The University of Tokyo hosted a conference this week on the 12th and 13th of November, where researched presented data which revealed that the levels of radioactivity in the ocean waters around the crippled Fukushima Daiichi nuclear power plant remain stable around 1,000 becquerels, rather than falling as expected. Researchers believe that run-off from rivers, as well as continued leaks from the plant, may be partially to blame, but have shown research which may indicat that contaminated sediment and marine organisms are also involved.
A new model presented by scientists from Woods Hole Oceanographic Institution in Massachusetts estimates that 16.2 petabecquerels (1015becquerels) of radioactive caesium leaked from the plant — roughly the same amount that went into the atmosphere. Some experts worry that it could have long-term economic consequences for fishermen living on the east coast of Japan.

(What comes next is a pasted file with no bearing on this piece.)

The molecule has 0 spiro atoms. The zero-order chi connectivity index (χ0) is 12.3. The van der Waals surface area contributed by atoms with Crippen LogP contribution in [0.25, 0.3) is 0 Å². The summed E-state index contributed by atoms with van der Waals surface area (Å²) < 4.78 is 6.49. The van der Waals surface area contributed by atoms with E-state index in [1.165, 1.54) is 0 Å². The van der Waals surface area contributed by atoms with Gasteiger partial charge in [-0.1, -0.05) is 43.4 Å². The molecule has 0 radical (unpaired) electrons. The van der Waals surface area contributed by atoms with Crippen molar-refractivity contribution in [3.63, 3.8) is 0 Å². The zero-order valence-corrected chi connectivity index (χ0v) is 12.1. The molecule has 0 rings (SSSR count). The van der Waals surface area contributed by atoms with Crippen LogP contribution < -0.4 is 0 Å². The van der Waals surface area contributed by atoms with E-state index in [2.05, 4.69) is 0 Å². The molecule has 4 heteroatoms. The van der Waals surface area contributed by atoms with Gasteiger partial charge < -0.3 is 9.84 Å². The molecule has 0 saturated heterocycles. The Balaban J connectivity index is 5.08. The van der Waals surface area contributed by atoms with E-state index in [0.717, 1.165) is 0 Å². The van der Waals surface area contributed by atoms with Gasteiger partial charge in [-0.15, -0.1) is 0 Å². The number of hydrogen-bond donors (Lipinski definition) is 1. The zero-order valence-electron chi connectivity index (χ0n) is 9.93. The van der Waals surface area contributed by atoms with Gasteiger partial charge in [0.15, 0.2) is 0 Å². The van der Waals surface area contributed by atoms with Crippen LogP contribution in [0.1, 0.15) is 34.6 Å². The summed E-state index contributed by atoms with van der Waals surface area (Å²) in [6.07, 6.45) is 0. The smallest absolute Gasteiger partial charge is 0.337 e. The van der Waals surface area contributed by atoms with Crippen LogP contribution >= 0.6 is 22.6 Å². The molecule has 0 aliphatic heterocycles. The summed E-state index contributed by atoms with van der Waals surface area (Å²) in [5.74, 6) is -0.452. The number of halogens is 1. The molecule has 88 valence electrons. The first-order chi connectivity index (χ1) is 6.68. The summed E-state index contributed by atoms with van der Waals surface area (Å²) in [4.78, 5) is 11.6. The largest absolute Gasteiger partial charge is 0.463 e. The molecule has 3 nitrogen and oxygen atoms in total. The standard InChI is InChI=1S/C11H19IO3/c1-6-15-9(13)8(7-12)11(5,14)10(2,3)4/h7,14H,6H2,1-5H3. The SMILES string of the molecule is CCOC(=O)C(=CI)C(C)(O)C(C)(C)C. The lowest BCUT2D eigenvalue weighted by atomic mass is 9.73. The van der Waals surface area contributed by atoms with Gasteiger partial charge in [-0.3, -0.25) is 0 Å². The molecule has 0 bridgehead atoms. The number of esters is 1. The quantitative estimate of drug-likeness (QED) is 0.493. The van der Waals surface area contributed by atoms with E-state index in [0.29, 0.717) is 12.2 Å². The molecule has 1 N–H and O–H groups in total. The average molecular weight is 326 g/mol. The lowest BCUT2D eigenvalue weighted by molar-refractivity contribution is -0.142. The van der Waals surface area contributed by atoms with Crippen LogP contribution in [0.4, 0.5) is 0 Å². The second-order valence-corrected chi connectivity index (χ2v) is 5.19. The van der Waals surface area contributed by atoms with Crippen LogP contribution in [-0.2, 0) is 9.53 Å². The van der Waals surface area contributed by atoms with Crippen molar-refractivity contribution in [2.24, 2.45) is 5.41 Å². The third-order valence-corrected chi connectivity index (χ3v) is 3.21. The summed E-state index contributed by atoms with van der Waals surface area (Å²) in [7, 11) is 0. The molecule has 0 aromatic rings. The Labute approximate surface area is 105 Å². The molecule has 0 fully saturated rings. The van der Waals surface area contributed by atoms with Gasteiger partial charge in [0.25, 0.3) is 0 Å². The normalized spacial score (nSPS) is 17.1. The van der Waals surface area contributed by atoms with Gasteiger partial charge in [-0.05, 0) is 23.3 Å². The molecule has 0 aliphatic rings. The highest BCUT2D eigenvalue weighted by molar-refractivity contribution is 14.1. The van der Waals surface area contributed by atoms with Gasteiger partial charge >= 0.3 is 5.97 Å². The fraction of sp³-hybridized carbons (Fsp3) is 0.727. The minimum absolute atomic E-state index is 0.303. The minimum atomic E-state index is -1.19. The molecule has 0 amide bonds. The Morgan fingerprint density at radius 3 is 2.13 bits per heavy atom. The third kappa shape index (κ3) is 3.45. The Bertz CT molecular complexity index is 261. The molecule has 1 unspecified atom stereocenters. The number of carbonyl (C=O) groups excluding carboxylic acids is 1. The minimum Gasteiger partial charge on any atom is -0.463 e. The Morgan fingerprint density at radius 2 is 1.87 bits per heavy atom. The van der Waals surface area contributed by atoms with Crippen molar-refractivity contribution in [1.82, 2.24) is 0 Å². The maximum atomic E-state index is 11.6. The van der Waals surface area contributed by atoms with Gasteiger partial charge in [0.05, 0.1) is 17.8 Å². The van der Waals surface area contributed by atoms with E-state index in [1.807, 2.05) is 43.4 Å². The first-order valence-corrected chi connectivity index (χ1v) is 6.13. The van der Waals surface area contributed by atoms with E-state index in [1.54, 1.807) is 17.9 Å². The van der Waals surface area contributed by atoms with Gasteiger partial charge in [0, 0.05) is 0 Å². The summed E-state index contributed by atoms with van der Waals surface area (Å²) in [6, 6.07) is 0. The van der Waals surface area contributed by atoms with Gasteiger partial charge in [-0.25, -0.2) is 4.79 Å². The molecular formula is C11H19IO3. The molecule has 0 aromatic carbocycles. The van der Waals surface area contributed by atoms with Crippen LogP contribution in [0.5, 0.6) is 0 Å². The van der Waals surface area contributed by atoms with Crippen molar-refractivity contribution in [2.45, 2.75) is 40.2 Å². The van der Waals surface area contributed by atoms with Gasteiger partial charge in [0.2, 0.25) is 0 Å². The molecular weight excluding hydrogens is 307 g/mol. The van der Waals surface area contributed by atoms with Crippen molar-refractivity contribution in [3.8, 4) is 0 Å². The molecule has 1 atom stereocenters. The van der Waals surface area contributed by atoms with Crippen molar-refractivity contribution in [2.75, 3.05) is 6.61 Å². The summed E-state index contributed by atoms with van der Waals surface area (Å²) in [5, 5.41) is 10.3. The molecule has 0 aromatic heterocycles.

Researchers at the conference are convinced that something is preventing the radiation levels from dropping. “There must be a source,” says Scott Fowler, an oceanographer at Stony Brook University in New York.
Jota Kanda from the Tokyo University of Marine Science and Technology says the plant is still leaking around 0.3 terabecquerels (1012 becquerels) per month through the basements of the crippled reactors. Kanda says they have found some 95 terabecquerels of cesium accumulated on the ocean floor near the plant, and may have even been absorbed directly by the sand itself, or accumulated in the excrement of small marine organisms like plankton on the sea floor.